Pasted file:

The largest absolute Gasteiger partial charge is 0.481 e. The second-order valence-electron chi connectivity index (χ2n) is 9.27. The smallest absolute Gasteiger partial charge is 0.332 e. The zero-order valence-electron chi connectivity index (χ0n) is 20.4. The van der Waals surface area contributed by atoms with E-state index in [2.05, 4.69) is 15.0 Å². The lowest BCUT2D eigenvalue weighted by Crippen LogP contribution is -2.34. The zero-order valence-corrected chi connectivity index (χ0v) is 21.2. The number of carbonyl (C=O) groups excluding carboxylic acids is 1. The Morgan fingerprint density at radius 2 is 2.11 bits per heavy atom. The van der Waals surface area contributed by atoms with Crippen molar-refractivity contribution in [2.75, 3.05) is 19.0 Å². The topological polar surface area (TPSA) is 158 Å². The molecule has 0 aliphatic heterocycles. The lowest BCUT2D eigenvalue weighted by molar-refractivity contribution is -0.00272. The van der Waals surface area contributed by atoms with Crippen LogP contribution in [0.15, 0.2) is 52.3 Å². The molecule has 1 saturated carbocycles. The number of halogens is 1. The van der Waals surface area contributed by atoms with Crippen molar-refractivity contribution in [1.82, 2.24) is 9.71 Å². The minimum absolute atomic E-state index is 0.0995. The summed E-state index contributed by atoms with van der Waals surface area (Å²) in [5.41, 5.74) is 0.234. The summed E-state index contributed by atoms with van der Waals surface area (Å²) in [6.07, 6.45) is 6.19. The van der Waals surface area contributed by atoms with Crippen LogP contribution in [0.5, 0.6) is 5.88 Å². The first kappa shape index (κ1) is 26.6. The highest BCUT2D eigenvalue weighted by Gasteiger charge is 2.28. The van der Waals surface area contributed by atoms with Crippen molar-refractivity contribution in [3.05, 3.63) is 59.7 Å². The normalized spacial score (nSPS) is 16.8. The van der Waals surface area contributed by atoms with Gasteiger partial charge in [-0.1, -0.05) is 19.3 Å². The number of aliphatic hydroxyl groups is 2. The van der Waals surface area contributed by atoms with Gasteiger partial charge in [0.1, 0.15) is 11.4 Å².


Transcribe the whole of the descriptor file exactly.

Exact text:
The largest absolute Gasteiger partial charge is 0.481 e. The second-order valence-electron chi connectivity index (χ2n) is 9.27. The smallest absolute Gasteiger partial charge is 0.332 e. The zero-order valence-electron chi connectivity index (χ0n) is 20.4. The van der Waals surface area contributed by atoms with E-state index in [2.05, 4.69) is 15.0 Å². The lowest BCUT2D eigenvalue weighted by Crippen LogP contribution is -2.34. The zero-order valence-corrected chi connectivity index (χ0v) is 21.2. The number of carbonyl (C=O) groups excluding carboxylic acids is 1. The Morgan fingerprint density at radius 2 is 2.11 bits per heavy atom. The van der Waals surface area contributed by atoms with Crippen molar-refractivity contribution in [2.75, 3.05) is 19.0 Å². The topological polar surface area (TPSA) is 158 Å². The molecule has 0 aliphatic heterocycles. The lowest BCUT2D eigenvalue weighted by molar-refractivity contribution is -0.00272. The van der Waals surface area contributed by atoms with Crippen LogP contribution in [0.15, 0.2) is 52.3 Å². The molecule has 1 saturated carbocycles. The number of halogens is 1. The van der Waals surface area contributed by atoms with Crippen molar-refractivity contribution in [1.82, 2.24) is 9.71 Å². The minimum absolute atomic E-state index is 0.0995. The summed E-state index contributed by atoms with van der Waals surface area (Å²) in [5.41, 5.74) is 0.234. The summed E-state index contributed by atoms with van der Waals surface area (Å²) in [6.07, 6.45) is 6.19. The van der Waals surface area contributed by atoms with Crippen LogP contribution in [0.5, 0.6) is 5.88 Å². The first kappa shape index (κ1) is 26.6. The highest BCUT2D eigenvalue weighted by Gasteiger charge is 2.28. The van der Waals surface area contributed by atoms with Crippen molar-refractivity contribution in [3.05, 3.63) is 59.7 Å². The normalized spacial score (nSPS) is 16.8. The van der Waals surface area contributed by atoms with Gasteiger partial charge in [-0.1, -0.05) is 19.3 Å². The number of aliphatic hydroxyl groups is 2. The van der Waals surface area contributed by atoms with Gasteiger partial charge in [0.1, 0.15) is 11.4 Å².